, the ancientliterature of Scandinaviapreserved in theIcelandic sagas. These legends intensified a longing he had within, a deep desire he would later call "joy". He also grew to love nature — the beauty of naturereminded him of the stories of the North, and the stories of the North reminded him of the beauties of nature. His writing in his teenage years moved away from the tales of Boxen, and he began to use differentart forms (epic poetryand opera) to try to capture his new-found interest in Norse mythologyand the natural world. Studying with Kirkpatrick (“The Great Knock”, as Lewis afterwards called him) instilled inhim a love of Greek literatureand mythology, and sharpened his skills in debate and clear reasoning.
World War I
Having won ascholarshiptoUniversity College, Oxfordin 1916, Lewis volunteered the following year in theBritish ArmyasWorld War Iraged on, and was commissioned an officer in the Third Battalion, Somerset Light Infantry. Lewis arrived at the front line in theSommeValley inFranceon his nineteenth  birthday, and experiencedtrench warfare.On 15 April 1918 Lewis was wounded during the German spring offensive, and suffered some depressionduring his convalescence, due in part to missing his Irish home. Upon his recovery in October, he wasassigned to duty inAndover , England. He was discharged in December 1918, and soon returned to his
studies. Lewis received a First inHonour Moderations(Greek andLatin Literature) in 1920, a First in Greats(Philosophy andAncient History) in 1922, and a First inEnglishin 1923.
 Jane Moore
While being trained for the army Lewis shared a room with another cadet, Edward Courtnay Francis"Paddy" Moore (1898–1918). Maureen Moore, Paddy's sister, claimed that the two made a mutual pact
that if either died during the war, the survivor would take care of both their families. Paddy waskilled inactionin 1918 and Lewis kept his promise. Paddy had earlier introduced Lewis to his mother, Jane KingMoore, and a friendship very quickly sprang up between Lewis, who was eighteen when they met, andJane, who was forty-five. The friendship with Mrs. Moore was particularly important to Lewis while hewas recovering from his wounds in hospital, as his father, who had an almost pathological reluctance to break free from the routine of his Belfast practice, could not bring himself to visit Lewis.Lewis lived with and cared for Mrs. Moore until she was hospitalized in the late 1940s. He routinelyintroduced her as his "mother", and referred to her as such in letters. Lewis, whose own mother had diedwhen he was a child and whose father was distant, demanding and eccentric, developed a deeplyaffectionate friendship with Mrs. Moore. In his biography of Lewis, A.N.Wilson makes a case for supposing that Lewis and Mrs Moore were, for a time, lovers.
Surprised by Joy
, Lewis's autobiography, issilent about his relationship with Moore and yet Wilson puts forth evidence to show that Lewis wassupporting both Moore and her daughter in rented accommodation near to his digs in Oxford. Furthermore,in
Surprised by Joy
, Lewis writes of this period of his life, "I was returned to Oxford — 'demobbed — inJanuary 1919. But before I say anything of my life there I must warn the reader that one huge and complexepisode will be omitted. I have no choice in this reticence. All I can or need to say is that my earlier hostility to the emotions was very fully and variously avenged".In writing this, Lewis of course invites speculation. Wilson presents evidence which shows that, whatever the full extent of the relations between Moore and himself, their relationship during his undergraduate yearscould indeed be described as both 'huge' and 'complex'. Lewis himself spoke well of Mrs Moore throughouthis life saying to his friend George Sayer: "She was generous and taught me to be generous, too."In December 1917 Lewis wrote in a letter to his childhood friend Arthur Greeves that Jane and Greeveswere "the two people who matter most to me in the world."In 1930, Lewis and his brother Warnie moved, with Moore and her daughter Maureen, into "The Kilns", ahouse in the district of Headington Quarryon the outskirts of Oxford (now part of the suburb of Risinghurst). They all contributed financially to the purchase of the house, which passed to Maureen, thenDame Maureen Dunbar, Btss., when Warren died in 1973.Moore suffered from dementia in her later years and was eventually moved into a nursing home, where shedied in 1951. Lewis visited her every day in this home until her death.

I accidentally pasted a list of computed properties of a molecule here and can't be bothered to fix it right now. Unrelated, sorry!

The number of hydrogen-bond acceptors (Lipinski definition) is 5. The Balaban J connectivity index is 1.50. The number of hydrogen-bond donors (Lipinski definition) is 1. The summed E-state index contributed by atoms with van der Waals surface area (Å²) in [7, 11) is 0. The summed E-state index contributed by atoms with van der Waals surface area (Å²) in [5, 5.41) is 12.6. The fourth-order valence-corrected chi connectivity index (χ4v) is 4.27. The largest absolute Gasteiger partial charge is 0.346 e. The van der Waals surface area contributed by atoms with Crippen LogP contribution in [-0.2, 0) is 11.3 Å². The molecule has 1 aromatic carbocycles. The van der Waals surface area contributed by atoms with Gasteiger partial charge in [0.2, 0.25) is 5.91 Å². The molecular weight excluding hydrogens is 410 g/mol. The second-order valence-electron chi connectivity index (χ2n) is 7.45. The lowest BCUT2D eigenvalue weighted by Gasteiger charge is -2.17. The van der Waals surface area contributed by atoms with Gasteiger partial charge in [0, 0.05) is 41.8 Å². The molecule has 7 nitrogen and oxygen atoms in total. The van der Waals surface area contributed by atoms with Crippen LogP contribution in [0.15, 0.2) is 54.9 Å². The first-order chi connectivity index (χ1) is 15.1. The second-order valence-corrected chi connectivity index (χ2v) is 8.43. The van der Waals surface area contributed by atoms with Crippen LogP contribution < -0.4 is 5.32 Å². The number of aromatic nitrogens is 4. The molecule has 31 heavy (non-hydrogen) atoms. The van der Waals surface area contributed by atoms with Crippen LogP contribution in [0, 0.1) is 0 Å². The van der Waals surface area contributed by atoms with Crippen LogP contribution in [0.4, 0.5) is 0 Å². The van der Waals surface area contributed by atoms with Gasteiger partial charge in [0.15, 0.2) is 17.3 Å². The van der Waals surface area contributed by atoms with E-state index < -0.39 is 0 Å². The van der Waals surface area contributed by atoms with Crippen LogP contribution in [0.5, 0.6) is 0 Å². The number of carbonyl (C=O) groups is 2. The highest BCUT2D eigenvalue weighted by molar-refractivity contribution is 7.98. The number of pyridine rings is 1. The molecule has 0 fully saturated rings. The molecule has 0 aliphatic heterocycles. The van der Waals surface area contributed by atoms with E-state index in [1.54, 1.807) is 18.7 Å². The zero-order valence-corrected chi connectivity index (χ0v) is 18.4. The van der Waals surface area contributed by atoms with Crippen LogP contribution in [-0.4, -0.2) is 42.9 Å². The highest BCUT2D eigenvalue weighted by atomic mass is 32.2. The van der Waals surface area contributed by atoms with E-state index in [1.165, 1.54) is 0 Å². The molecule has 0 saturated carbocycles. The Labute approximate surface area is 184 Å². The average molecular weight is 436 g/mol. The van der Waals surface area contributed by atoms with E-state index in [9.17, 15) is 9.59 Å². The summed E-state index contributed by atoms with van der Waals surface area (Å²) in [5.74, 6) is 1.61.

"My Irish life"
Plaque on a park-bench inBangor  ,County Down
Lewis experienced a certain cultural shock on first arriving in England: "NoEnglishman will be able to understand my first impressions of England,"Lewis wrote in
,continuing, "The strangeEnglish accents  with which I was surrounded seemed like the voices of demons. But whatwas worst was the English landscape … I have made up the quarrel since; butat that moment I conceived a hatred for England which took many years to heal."
From boyhood Lewis immersed himself firstly in NorseandGreek and then inIrish mythologyand literatureand expressed an interest in theIrish language, though he seems to have made little attempt to learn it. He developed a particular fondness for W.B.Yeats, in part because of Yeats’s use of Ireland’s Celticheritage in poetry. In a letter to a friend Lewis wrote, "I have here discovered an author exactly after my own heart, whom I am sure you would delight in, W. B. Yeats. He writes plays and poems of rare spiritand beauty about our old Irish mythology."In 1921, Lewis had the opportunity to meet Yeats on two occasions, since Yeats had moved to Oxford.